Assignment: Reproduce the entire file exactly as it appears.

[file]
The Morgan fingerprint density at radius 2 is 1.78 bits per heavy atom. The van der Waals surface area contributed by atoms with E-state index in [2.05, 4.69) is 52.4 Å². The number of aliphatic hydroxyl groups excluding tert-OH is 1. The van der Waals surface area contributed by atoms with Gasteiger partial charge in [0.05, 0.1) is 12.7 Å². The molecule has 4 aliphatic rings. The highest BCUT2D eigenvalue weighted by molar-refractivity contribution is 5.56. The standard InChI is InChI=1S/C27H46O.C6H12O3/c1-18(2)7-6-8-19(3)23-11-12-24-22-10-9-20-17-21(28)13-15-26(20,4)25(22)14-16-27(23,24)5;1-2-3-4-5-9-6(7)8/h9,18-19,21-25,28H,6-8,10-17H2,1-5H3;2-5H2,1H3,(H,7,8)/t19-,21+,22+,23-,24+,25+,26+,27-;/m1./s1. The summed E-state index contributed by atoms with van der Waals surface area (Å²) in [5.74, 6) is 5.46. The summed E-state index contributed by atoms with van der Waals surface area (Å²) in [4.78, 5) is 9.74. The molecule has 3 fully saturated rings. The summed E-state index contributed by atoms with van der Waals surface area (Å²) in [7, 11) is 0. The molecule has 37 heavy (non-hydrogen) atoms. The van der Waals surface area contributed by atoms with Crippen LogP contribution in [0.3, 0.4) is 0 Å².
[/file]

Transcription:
The Morgan fingerprint density at radius 2 is 1.78 bits per heavy atom. The van der Waals surface area contributed by atoms with E-state index in [2.05, 4.69) is 52.4 Å². The number of aliphatic hydroxyl groups excluding tert-OH is 1. The van der Waals surface area contributed by atoms with Gasteiger partial charge in [0.05, 0.1) is 12.7 Å². The molecule has 4 aliphatic rings. The highest BCUT2D eigenvalue weighted by molar-refractivity contribution is 5.56. The standard InChI is InChI=1S/C27H46O.C6H12O3/c1-18(2)7-6-8-19(3)23-11-12-24-22-10-9-20-17-21(28)13-15-26(20,4)25(22)14-16-27(23,24)5;1-2-3-4-5-9-6(7)8/h9,18-19,21-25,28H,6-8,10-17H2,1-5H3;2-5H2,1H3,(H,7,8)/t19-,21+,22+,23-,24+,25+,26+,27-;/m1./s1. The summed E-state index contributed by atoms with van der Waals surface area (Å²) in [5.74, 6) is 5.46. The summed E-state index contributed by atoms with van der Waals surface area (Å²) in [4.78, 5) is 9.74. The molecule has 3 fully saturated rings. The summed E-state index contributed by atoms with van der Waals surface area (Å²) in [7, 11) is 0. The molecule has 37 heavy (non-hydrogen) atoms. The van der Waals surface area contributed by atoms with Crippen LogP contribution in [0.3, 0.4) is 0 Å².